Access Fund Transfers Unaweep Cliffs for Local Safeguarding
October 19, 2015
Grand Junction, CO. October 19, 2015 – Access Fund, the national advocacy group that keeps climbing areas open and conserved, and the Grand Junction-based Western Colorado Climbers’ Coalition (WCCC) are pleased to announce the transfer of three major cliffs in Unaweep Canyon from Access Fund to WCCC. This marks a key milestone in the 25-year history of conservation and public access in the canyon.
This transfer consolidates and permanently protects 50 acres of land under local nonprofit ownership by WCCC. The 50 acres includes eight cliffs and approximately 200 high-quality granite climbing routes, acquired by either Access Fund or WCCC since the early 1990s. Access Fund will maintain a permanent conservation and recreation easement on these properties to back up WCCC’s long-term commitment and ensure conservation and climbing access into perpetuity.
“Conservation of Unaweep Canyon has been a partnership since the beginning,” says Access Fund Executive Director Brady Robinson. “Our goal is to empower and support local climbing organizations like WCCC to own, manage, and steward their local climbing areas.”
Access Fund purchased the cliffs known as Sunday, Fortress, and Hidden Valley in 1991 in partnership with three local climbers. Further west, WCCC secured the Upper Mothers Buttress with the help of Colorado climbers John and Marti Peterson in 2010. Then in October of 2014, WCCC completed a long negotiation to purchase the Lower Mothers Buttress and Television Wall areas with a $134,200 Access Fund Climbing Conservation Loan.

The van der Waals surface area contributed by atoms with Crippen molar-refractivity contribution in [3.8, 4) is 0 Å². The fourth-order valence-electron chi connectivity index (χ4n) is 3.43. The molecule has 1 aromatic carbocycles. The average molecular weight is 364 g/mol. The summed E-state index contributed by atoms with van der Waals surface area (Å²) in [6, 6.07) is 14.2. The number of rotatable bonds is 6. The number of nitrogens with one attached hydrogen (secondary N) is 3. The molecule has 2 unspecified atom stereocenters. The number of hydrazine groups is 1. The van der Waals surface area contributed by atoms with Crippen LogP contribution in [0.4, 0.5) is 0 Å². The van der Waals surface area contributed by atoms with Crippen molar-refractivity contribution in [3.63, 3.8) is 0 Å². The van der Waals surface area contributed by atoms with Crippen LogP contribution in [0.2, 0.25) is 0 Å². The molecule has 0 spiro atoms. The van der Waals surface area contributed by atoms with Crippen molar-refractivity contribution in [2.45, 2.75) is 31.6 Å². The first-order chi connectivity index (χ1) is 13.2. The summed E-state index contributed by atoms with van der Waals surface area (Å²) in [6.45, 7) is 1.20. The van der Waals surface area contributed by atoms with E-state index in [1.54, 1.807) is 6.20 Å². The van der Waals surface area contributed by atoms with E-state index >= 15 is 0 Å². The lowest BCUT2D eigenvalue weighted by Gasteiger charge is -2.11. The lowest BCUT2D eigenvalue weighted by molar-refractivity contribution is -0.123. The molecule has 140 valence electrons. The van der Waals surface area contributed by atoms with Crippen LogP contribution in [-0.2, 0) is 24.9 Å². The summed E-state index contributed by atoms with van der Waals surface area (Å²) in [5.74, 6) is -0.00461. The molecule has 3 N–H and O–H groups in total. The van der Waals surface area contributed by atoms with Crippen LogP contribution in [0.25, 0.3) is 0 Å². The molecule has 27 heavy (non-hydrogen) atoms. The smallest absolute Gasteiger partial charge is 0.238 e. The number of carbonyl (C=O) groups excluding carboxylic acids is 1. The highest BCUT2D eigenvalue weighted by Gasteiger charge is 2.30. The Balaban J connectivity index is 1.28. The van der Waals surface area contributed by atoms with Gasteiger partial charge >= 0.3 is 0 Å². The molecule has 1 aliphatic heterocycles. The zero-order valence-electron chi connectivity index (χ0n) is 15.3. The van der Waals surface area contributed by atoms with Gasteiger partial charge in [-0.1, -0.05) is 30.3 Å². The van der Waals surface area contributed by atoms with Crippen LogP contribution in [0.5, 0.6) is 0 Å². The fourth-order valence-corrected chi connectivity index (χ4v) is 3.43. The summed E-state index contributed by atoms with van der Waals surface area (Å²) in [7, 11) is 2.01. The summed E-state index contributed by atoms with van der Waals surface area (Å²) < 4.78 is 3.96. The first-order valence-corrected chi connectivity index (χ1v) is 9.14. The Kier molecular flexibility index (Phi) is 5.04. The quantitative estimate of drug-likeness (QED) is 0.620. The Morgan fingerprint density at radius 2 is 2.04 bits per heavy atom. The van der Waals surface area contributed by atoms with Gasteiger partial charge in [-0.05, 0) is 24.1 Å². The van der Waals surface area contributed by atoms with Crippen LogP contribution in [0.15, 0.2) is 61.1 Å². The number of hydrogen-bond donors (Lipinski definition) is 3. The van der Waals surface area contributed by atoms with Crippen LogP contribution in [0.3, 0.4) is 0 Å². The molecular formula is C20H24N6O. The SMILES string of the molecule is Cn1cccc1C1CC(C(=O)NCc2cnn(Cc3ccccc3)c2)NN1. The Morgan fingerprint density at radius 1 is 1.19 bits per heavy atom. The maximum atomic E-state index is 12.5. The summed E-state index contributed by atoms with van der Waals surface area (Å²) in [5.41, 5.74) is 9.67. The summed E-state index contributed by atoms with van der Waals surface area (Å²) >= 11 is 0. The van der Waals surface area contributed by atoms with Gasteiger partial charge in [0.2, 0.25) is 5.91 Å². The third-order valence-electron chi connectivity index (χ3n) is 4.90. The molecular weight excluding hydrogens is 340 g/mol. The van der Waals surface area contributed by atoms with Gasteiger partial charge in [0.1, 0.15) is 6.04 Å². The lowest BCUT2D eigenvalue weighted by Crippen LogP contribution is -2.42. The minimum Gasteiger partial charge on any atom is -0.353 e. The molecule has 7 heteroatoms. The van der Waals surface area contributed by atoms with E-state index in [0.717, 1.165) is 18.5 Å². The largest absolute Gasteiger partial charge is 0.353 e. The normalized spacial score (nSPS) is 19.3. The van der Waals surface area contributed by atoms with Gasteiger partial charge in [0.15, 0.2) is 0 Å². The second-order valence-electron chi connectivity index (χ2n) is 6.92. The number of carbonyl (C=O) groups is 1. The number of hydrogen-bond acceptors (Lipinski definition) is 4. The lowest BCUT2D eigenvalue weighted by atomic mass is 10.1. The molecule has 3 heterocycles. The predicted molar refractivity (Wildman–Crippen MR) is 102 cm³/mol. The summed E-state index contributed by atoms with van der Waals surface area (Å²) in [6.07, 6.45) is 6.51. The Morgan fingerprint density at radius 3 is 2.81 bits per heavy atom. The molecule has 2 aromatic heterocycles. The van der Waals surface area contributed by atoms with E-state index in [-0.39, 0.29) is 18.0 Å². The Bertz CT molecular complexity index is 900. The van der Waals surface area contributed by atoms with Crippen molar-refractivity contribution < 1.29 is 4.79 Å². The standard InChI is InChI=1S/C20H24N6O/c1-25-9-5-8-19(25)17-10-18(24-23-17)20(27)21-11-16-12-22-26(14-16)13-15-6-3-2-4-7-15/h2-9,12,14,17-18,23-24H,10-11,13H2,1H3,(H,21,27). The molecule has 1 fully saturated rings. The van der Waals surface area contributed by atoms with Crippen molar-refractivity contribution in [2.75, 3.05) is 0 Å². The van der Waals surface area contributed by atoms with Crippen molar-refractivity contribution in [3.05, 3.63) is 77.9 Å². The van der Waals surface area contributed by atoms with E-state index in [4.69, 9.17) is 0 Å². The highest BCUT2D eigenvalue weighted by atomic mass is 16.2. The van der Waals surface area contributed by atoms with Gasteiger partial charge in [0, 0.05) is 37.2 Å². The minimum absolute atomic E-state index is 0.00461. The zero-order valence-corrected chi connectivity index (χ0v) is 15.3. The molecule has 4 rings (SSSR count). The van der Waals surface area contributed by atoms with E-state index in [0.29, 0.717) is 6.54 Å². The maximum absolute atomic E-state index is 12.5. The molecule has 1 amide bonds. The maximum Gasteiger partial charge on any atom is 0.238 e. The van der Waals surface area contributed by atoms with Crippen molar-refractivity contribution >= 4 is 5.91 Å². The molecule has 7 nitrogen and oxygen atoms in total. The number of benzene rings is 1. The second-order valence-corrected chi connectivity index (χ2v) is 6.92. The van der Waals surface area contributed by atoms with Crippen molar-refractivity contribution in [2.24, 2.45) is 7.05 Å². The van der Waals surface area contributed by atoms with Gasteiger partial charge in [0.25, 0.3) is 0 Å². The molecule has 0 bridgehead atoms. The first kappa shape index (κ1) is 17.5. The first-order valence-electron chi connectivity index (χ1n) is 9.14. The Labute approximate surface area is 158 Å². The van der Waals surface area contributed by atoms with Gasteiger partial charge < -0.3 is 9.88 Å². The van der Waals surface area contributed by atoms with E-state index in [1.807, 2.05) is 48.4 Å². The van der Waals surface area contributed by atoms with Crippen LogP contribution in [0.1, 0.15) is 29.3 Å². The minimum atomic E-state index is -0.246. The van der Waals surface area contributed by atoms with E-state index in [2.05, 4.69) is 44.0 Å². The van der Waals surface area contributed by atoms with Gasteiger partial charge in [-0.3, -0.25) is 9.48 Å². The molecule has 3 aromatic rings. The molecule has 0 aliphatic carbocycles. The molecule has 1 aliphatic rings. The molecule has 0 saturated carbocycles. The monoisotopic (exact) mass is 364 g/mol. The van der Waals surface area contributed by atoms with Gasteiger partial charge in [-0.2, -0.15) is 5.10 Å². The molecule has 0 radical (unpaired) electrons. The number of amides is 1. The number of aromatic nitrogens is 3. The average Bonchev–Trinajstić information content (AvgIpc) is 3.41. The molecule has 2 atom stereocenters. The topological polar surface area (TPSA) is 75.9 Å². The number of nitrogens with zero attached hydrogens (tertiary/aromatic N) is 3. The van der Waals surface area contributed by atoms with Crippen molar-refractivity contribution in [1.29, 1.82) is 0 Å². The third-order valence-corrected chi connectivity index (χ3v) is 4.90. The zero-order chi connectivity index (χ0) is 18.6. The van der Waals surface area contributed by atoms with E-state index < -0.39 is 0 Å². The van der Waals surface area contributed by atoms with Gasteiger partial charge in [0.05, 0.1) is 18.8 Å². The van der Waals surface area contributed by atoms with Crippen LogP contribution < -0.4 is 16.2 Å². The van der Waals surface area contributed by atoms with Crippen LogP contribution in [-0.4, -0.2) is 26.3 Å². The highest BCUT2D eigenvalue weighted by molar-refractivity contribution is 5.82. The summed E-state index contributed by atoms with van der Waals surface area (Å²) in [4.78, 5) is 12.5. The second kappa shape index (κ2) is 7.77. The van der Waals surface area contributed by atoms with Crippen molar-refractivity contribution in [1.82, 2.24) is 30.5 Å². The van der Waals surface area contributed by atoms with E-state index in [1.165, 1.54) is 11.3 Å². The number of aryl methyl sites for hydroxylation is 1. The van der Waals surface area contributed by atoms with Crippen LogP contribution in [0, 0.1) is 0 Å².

WCCC conducted an extensive fund-raising effort that included grants from the Access Fund and Alpenglow Foundation, as well as gifts from Shaw Construction, realtor Christi Reece, and others. WCCC will maintain the cliff line and public access while subdividing and selling residential lots along State Highway 141. A similar conservation strategy was successfully employed by Access Fund in the 1990s and allowed WCCC to secure Upper Mothers Buttress in 2010. The Access Fund easement will protect the land for public access, and the transfer will enable WCCC to adjust property lines for the future sale of road frontage. WCCC is currently working on the pending subdivision and sale with a potential buyer that has expressed a shared interest in climbing and conservation of Unaweep Canyon.
“Protecting Unaweep Canyon’s cliff line is an important part of WCCC’s work and mission as the local nonprofit climbing organization for the region,” says WCCC President Jesse Zacher. “We’re fortunate to have great partners and supporters to make this project happen.” WCCC extends its thanks to Steve Johnson, Marc Kenney, and Dave Foley for providing pro bono legal, engineering, and survey work.
WCCC needs the continued support of climbers, recreationists, and the people of western Colorado to fundraise for the acquisition and stewardship of Unaweep Cliffs. Donations are encouraged and can be made on WCCC’s website at www.westernslopeclimbers.blogspot.com.
About the Western Colorado Climbers’ Coalition
The Western Colorado Climbers’ Coalition is dedicated to preserving access to Western Colorado’s climbing areas through land conservation and stewardship, education, and land use advocacy. Founded in 2007 as a 501(c)(3) Colorado nonprofit organization, the Grand Junction-based WCCC has a lead role in conserving and stewarding Unaweep Canyon’s climbing resources for public enjoyment in its natural state. For more information and to donate online, visit www.westernslopeclimbers.blogspot.com and follow the WCCC’s activities on Facebook.
About Access Fund
The Access Fund is the national advocacy organization that keeps climbing areas open and conserves the climbing environment. Founded in 1991, the Access Fund supports and represents millions of climbers nationwide in all forms of climbing: rock climbing, ice climbing, mountaineering, and bouldering. Six core programs support the mission on national and local levels: climbing policy and advocacy, stewardship and conservation, local support and mobilization, land acquisition and protection, risk management and landowner support, and education. Since 1991, the Access Fund has supported 57 land acquisitions by land trusts, public entities, and local climbing organizations, totaling 15,951 acres across twenty seven states. For more information, visit www.accessfund.org.